Yesterday, Baada and I decided to try and record one of our recent WhatsApp conversations and release it as a podcast. I was in charge of tech, and I messed up massively. I was using Skype, and for whatever reason, it appears that my phone picked the microphone input from the phone itself and not from the AirPods I was using, so my voice came very faintly. Baada’s voice came well, though.
Leading up to the podcast, both of us had done our homework, so it’s a pity that it didn’t come out well and we can’t release it. The topic of the podcast was what kind of strategy, tactics and formations Jose Mourinho will use at Spurs. As part of our preparation, we had looked at the formations that he had used in each of his previous six clubs (Porto, Chelsea (1), Inter, Real Madrid, Chelsea (2) and Manchester United). There was one clear trend.
There are a number of positions that Mourinho prefers, and we were able to identify players in his first five clubs who occupied that position. And when it came to ManYoo, we drew a blank. This happened repeatedly as we talked through his possible formations and possible personnel to use at Spurs.
For example, Mourinho has a history of playing a Number Ten, and giving him a largely free role, encouraging him to get forward and score. Deco at Porto, Lampard at Chelsea 1, Sneijder at Inter, Ozil at Madrid, Hazard at Chelsea 2. And nobody at ManYoo! Through the Mourinho years, ManYoo didn’t have a proper Number Ten (and they don’t have one now) – it’s almost like a Number Ten wasn’t part of the ManYoo school of playing.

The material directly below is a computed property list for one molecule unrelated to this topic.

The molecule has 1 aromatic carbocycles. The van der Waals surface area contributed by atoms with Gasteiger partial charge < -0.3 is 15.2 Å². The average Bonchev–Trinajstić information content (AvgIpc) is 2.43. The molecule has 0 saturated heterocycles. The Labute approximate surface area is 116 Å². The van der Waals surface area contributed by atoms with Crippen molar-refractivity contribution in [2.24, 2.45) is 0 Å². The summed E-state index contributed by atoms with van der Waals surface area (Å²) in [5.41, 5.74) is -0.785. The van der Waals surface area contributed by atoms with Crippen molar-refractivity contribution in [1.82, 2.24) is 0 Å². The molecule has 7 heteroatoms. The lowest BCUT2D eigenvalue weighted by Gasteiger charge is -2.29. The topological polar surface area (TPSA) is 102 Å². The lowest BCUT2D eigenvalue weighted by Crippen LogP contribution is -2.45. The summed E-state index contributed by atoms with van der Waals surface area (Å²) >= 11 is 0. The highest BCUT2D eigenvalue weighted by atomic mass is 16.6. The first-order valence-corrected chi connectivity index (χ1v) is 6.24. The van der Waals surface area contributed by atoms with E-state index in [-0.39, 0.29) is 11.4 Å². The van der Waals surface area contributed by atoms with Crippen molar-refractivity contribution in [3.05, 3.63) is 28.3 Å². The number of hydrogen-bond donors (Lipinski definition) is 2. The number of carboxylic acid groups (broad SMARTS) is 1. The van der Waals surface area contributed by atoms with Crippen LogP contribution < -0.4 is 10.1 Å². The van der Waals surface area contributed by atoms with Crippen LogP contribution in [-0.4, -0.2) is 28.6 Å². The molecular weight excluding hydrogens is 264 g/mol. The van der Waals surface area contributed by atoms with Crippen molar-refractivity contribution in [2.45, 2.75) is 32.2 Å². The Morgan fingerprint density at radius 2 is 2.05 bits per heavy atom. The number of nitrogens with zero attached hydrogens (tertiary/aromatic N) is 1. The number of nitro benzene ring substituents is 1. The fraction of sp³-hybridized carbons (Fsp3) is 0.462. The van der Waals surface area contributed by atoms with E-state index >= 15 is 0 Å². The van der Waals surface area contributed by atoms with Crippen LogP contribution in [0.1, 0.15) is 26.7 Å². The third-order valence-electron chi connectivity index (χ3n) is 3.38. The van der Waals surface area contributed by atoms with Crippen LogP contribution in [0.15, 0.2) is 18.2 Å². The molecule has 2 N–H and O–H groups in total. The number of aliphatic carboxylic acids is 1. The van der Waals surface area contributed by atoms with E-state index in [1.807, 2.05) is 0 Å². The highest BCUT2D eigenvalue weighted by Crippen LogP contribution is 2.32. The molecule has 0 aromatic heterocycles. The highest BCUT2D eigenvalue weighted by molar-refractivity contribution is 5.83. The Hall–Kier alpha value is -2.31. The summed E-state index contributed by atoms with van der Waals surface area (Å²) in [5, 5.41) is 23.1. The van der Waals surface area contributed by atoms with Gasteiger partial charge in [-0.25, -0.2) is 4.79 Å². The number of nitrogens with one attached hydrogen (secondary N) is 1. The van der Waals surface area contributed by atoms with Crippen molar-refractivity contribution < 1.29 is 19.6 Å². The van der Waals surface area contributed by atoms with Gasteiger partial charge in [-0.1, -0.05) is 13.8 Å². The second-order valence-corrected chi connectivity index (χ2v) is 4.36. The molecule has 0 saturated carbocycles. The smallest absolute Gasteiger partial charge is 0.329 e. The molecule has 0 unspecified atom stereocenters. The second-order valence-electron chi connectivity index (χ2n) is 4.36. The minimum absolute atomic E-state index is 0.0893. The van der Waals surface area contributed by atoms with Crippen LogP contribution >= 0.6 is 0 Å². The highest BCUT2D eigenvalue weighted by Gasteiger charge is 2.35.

Then, people like to talk about Mourinho parking the bus, but an interesting feature of his game is that he uses a defensive midfielder who is good on the ball. Costinha at Porto. Makelele at Chelsea (he’s not that ultra-defensive midfielder commentators make him out to be – read Michael Cox’s Mixer to know more about him). Motta, Cambiasso and Zanetti at Inter. Xabi Alonso at Madrid. Nemanja Matic at Chelsea the second time round.
And again ManYoo didn’t have a comparable player. Mourinho took Matic along, but he didn’t do particularly well there (maybe he was past his prime?).
Then Mourinho likes a box-to-box midfielder who doesn’t mind doing dirty work. Essien in Chelsea 1, Khedira at Real. Ramires in Chelsea 2. Again ManYoo lacked such a player by the time Mourinho arrived (had he taken over earlier, maybe he might have used Paul Scholes in the role).
You can go on.
The remarkable thing is that Spurs actually have good personnel for most of the roles that Mourinho likes. They have an excellent Number Nine in Harry Kane. Dele Alli, Christian Eriksen and Hyong-Min Son are all capable of being the Number Ten (Alli is most likely to play there). Moussa Sissoko will be the box-to-box hardworking midfielder. Harry Winks can actually play the ball from central midfield. And so on.
So I expect Mourinho to do better with Spurs than he did with Manyoo. Even if he doesn’t have the budget to buy players of his choice in the next window.